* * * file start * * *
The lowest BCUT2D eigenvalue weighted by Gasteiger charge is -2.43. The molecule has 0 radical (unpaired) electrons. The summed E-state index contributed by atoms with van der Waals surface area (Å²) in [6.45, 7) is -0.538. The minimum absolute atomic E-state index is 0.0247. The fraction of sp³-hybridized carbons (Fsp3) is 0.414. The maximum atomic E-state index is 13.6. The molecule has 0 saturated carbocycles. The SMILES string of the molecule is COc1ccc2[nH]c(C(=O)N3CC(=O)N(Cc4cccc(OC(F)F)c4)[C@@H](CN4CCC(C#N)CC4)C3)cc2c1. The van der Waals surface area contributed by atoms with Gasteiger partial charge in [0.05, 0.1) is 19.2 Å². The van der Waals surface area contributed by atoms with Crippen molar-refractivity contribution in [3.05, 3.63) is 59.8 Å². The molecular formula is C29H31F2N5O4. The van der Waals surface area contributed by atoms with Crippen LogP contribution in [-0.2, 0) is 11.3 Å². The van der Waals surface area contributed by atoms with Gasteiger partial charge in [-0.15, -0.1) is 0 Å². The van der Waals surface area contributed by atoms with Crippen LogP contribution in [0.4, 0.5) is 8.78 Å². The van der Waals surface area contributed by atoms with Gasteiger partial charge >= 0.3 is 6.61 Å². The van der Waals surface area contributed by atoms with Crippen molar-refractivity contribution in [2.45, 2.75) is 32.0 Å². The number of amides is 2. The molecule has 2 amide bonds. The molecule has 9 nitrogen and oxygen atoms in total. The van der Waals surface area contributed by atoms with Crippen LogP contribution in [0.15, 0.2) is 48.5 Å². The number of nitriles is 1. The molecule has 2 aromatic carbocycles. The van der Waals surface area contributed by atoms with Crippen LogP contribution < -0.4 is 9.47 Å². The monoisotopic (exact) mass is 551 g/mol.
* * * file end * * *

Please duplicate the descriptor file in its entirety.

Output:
The lowest BCUT2D eigenvalue weighted by Gasteiger charge is -2.43. The molecule has 0 radical (unpaired) electrons. The summed E-state index contributed by atoms with van der Waals surface area (Å²) in [6.45, 7) is -0.538. The minimum absolute atomic E-state index is 0.0247. The fraction of sp³-hybridized carbons (Fsp3) is 0.414. The maximum atomic E-state index is 13.6. The molecule has 0 saturated carbocycles. The SMILES string of the molecule is COc1ccc2[nH]c(C(=O)N3CC(=O)N(Cc4cccc(OC(F)F)c4)[C@@H](CN4CCC(C#N)CC4)C3)cc2c1. The van der Waals surface area contributed by atoms with Gasteiger partial charge in [0.05, 0.1) is 19.2 Å². The van der Waals surface area contributed by atoms with Crippen molar-refractivity contribution in [3.05, 3.63) is 59.8 Å². The molecular formula is C29H31F2N5O4. The van der Waals surface area contributed by atoms with Crippen LogP contribution in [-0.2, 0) is 11.3 Å². The van der Waals surface area contributed by atoms with Gasteiger partial charge in [-0.15, -0.1) is 0 Å². The van der Waals surface area contributed by atoms with Crippen LogP contribution in [0.4, 0.5) is 8.78 Å². The van der Waals surface area contributed by atoms with Gasteiger partial charge >= 0.3 is 6.61 Å². The van der Waals surface area contributed by atoms with Crippen molar-refractivity contribution in [2.45, 2.75) is 32.0 Å². The number of amides is 2. The molecule has 2 amide bonds. The molecule has 9 nitrogen and oxygen atoms in total. The van der Waals surface area contributed by atoms with Crippen LogP contribution in [0.15, 0.2) is 48.5 Å². The number of nitriles is 1. The molecule has 2 aromatic carbocycles. The van der Waals surface area contributed by atoms with Crippen LogP contribution < -0.4 is 9.47 Å². The monoisotopic (exact) mass is 551 g/mol.